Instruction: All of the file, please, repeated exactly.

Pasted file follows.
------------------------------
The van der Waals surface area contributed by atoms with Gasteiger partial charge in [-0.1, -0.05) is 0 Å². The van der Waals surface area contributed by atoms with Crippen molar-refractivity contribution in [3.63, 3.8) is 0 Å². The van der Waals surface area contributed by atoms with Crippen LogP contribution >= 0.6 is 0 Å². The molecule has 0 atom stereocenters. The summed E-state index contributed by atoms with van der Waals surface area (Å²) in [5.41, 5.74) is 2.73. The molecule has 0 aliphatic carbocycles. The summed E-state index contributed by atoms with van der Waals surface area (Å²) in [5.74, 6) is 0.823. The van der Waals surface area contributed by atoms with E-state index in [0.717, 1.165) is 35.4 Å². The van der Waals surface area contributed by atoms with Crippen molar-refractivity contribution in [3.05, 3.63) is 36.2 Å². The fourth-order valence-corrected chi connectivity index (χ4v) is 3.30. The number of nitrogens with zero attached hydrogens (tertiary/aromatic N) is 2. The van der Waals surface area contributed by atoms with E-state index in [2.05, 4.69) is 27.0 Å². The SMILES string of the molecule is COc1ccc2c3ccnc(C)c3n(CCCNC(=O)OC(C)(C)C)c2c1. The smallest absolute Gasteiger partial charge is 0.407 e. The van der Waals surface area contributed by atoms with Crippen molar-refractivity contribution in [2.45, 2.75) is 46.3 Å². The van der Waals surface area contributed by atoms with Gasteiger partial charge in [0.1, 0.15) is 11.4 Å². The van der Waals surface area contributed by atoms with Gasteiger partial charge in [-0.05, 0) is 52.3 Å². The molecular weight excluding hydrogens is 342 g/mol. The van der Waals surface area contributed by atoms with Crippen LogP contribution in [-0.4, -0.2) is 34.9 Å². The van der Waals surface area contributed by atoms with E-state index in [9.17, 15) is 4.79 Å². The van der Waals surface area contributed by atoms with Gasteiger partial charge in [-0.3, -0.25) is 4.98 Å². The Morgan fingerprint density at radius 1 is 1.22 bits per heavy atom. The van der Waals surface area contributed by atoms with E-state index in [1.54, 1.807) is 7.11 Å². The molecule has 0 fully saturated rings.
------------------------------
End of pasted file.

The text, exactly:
The van der Waals surface area contributed by atoms with Gasteiger partial charge in [-0.1, -0.05) is 0 Å². The van der Waals surface area contributed by atoms with Crippen molar-refractivity contribution in [3.63, 3.8) is 0 Å². The van der Waals surface area contributed by atoms with Crippen LogP contribution >= 0.6 is 0 Å². The molecule has 0 atom stereocenters. The summed E-state index contributed by atoms with van der Waals surface area (Å²) in [5.41, 5.74) is 2.73. The molecule has 0 aliphatic carbocycles. The summed E-state index contributed by atoms with van der Waals surface area (Å²) in [5.74, 6) is 0.823. The van der Waals surface area contributed by atoms with E-state index in [0.717, 1.165) is 35.4 Å². The van der Waals surface area contributed by atoms with Crippen molar-refractivity contribution in [3.05, 3.63) is 36.2 Å². The fourth-order valence-corrected chi connectivity index (χ4v) is 3.30. The number of nitrogens with zero attached hydrogens (tertiary/aromatic N) is 2. The van der Waals surface area contributed by atoms with E-state index in [2.05, 4.69) is 27.0 Å². The SMILES string of the molecule is COc1ccc2c3ccnc(C)c3n(CCCNC(=O)OC(C)(C)C)c2c1. The smallest absolute Gasteiger partial charge is 0.407 e. The van der Waals surface area contributed by atoms with Crippen molar-refractivity contribution in [2.45, 2.75) is 46.3 Å². The van der Waals surface area contributed by atoms with Gasteiger partial charge in [0.1, 0.15) is 11.4 Å². The van der Waals surface area contributed by atoms with Gasteiger partial charge in [-0.05, 0) is 52.3 Å². The molecular weight excluding hydrogens is 342 g/mol. The van der Waals surface area contributed by atoms with Crippen LogP contribution in [-0.4, -0.2) is 34.9 Å². The van der Waals surface area contributed by atoms with E-state index in [9.17, 15) is 4.79 Å². The van der Waals surface area contributed by atoms with Gasteiger partial charge in [-0.3, -0.25) is 4.98 Å². The Morgan fingerprint density at radius 1 is 1.22 bits per heavy atom. The van der Waals surface area contributed by atoms with E-state index in [1.54, 1.807) is 7.11 Å². The molecule has 0 fully saturated rings.